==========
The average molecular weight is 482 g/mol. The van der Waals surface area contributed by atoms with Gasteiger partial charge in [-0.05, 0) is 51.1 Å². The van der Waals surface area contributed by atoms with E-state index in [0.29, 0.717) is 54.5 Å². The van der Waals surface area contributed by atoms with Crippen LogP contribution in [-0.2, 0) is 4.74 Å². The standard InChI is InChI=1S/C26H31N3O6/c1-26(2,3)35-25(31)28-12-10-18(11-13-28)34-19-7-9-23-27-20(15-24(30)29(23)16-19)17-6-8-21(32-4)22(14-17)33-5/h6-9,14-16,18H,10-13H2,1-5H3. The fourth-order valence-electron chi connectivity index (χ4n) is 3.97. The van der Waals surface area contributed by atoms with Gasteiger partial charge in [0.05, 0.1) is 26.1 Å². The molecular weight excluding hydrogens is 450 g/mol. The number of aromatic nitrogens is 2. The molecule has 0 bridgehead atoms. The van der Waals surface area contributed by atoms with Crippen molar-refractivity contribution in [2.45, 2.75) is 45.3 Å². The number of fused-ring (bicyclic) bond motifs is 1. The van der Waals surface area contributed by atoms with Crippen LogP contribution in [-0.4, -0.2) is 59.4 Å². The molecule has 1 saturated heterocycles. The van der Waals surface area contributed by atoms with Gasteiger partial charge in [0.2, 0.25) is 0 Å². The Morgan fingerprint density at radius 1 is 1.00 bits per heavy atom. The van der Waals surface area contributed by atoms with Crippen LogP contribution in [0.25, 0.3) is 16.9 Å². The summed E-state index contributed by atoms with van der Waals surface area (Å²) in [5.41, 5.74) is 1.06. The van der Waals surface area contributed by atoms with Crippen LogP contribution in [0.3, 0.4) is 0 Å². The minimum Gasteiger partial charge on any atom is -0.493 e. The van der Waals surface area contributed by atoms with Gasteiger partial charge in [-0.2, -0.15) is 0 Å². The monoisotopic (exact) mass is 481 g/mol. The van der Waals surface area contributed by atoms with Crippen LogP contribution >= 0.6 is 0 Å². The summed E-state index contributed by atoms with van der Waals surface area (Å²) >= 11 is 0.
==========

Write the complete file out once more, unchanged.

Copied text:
The average molecular weight is 482 g/mol. The van der Waals surface area contributed by atoms with Gasteiger partial charge in [-0.05, 0) is 51.1 Å². The van der Waals surface area contributed by atoms with E-state index in [0.29, 0.717) is 54.5 Å². The van der Waals surface area contributed by atoms with Crippen LogP contribution in [-0.2, 0) is 4.74 Å². The standard InChI is InChI=1S/C26H31N3O6/c1-26(2,3)35-25(31)28-12-10-18(11-13-28)34-19-7-9-23-27-20(15-24(30)29(23)16-19)17-6-8-21(32-4)22(14-17)33-5/h6-9,14-16,18H,10-13H2,1-5H3. The fourth-order valence-electron chi connectivity index (χ4n) is 3.97. The van der Waals surface area contributed by atoms with Gasteiger partial charge in [0.05, 0.1) is 26.1 Å². The molecular weight excluding hydrogens is 450 g/mol. The number of aromatic nitrogens is 2. The molecule has 0 bridgehead atoms. The van der Waals surface area contributed by atoms with Crippen molar-refractivity contribution in [2.45, 2.75) is 45.3 Å². The number of fused-ring (bicyclic) bond motifs is 1. The van der Waals surface area contributed by atoms with Crippen LogP contribution in [-0.4, -0.2) is 59.4 Å². The molecule has 1 saturated heterocycles. The van der Waals surface area contributed by atoms with Gasteiger partial charge in [0.2, 0.25) is 0 Å². The Morgan fingerprint density at radius 1 is 1.00 bits per heavy atom. The van der Waals surface area contributed by atoms with Crippen LogP contribution in [0.25, 0.3) is 16.9 Å². The summed E-state index contributed by atoms with van der Waals surface area (Å²) in [5.41, 5.74) is 1.06. The van der Waals surface area contributed by atoms with Crippen LogP contribution in [0.3, 0.4) is 0 Å². The minimum Gasteiger partial charge on any atom is -0.493 e. The van der Waals surface area contributed by atoms with Gasteiger partial charge in [-0.2, -0.15) is 0 Å². The monoisotopic (exact) mass is 481 g/mol. The van der Waals surface area contributed by atoms with Crippen LogP contribution >= 0.6 is 0 Å². The summed E-state index contributed by atoms with van der Waals surface area (Å²) >= 11 is 0.